Israel is pretty amazing. Here’s a little headstart learning all about this place.
Because of its strategic location at the crossroads between Europe, Asia, and Africa, Israel has been a vital hub of culture and commerce dating back over 1.5 million years, when early humans first wandered out of Africa. Sites of archaeological and historical interest cover nearly the whole country, spanning time from the earliest evidence of human migration, through the many ancient civilizations that successively conquered the region, and all the way up to the history of modern-day Israel. Whether you’re fascinated by Biblical history, modern political history, ancient civilizations, or anything in between, your customized private tour in Israel is sure to satisfy any history buff’s interests.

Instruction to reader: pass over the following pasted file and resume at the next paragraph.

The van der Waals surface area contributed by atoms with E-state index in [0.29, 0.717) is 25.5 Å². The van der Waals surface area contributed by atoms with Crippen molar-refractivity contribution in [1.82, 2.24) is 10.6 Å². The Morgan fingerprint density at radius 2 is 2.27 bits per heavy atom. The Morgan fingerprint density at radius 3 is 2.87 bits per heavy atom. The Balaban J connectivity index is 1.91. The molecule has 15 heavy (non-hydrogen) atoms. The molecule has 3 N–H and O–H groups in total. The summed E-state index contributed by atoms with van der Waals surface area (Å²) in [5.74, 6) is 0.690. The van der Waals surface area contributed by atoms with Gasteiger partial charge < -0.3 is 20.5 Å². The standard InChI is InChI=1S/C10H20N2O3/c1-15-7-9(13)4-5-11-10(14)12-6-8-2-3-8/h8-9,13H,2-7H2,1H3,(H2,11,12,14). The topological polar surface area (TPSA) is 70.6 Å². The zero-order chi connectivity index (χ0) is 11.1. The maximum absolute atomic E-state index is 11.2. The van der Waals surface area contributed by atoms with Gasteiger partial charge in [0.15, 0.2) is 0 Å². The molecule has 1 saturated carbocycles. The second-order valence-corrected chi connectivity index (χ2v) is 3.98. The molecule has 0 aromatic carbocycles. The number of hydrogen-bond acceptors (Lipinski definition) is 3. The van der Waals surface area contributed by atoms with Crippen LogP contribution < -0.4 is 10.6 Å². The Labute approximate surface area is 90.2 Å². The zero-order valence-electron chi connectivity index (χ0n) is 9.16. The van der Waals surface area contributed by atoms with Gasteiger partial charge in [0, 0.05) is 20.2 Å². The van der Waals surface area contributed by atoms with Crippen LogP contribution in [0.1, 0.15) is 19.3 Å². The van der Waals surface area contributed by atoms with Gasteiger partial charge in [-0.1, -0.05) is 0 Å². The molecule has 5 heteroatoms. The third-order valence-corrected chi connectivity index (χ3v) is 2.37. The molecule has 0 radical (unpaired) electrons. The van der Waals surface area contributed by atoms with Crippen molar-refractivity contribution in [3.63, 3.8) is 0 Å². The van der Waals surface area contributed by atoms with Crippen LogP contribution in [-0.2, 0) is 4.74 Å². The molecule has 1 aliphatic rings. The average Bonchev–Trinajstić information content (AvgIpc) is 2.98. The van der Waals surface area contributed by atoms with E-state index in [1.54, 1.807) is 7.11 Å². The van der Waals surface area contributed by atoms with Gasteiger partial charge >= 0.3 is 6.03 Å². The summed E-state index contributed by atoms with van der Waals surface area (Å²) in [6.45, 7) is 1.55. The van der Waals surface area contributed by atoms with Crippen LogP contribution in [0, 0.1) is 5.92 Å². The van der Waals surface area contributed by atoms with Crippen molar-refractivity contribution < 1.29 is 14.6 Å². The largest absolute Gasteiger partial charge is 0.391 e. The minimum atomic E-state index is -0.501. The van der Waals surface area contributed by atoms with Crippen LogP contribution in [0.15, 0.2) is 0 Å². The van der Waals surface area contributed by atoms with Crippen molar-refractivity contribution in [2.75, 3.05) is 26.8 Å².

Israel is known as the Jewish Homeland, but as the birthplace of monotheism, Israel is also home to religious sites that are sacred to Jews, Christians, Muslims, and Baha’is. Your private tour in Israel might include walking through the ruins of the Second Temple or an ancient synagogue in the Golan, visiting the desert caves where the Dead Sea Scrolls were discovered, climbing the hilltop where Jesus delivered the Sermon on the Mount, overlooking the stunning golden Dome of the Rock (Golden Dome) and Al-Aqsa mosque, or meandering through the otherworldly Baha’i gardens at the spectacular Shrine of the Bab. Weaving through the millennia-old cobblestone alleyways of the Old City of Jerusalem, you can experience that rich religious history with all of your senses.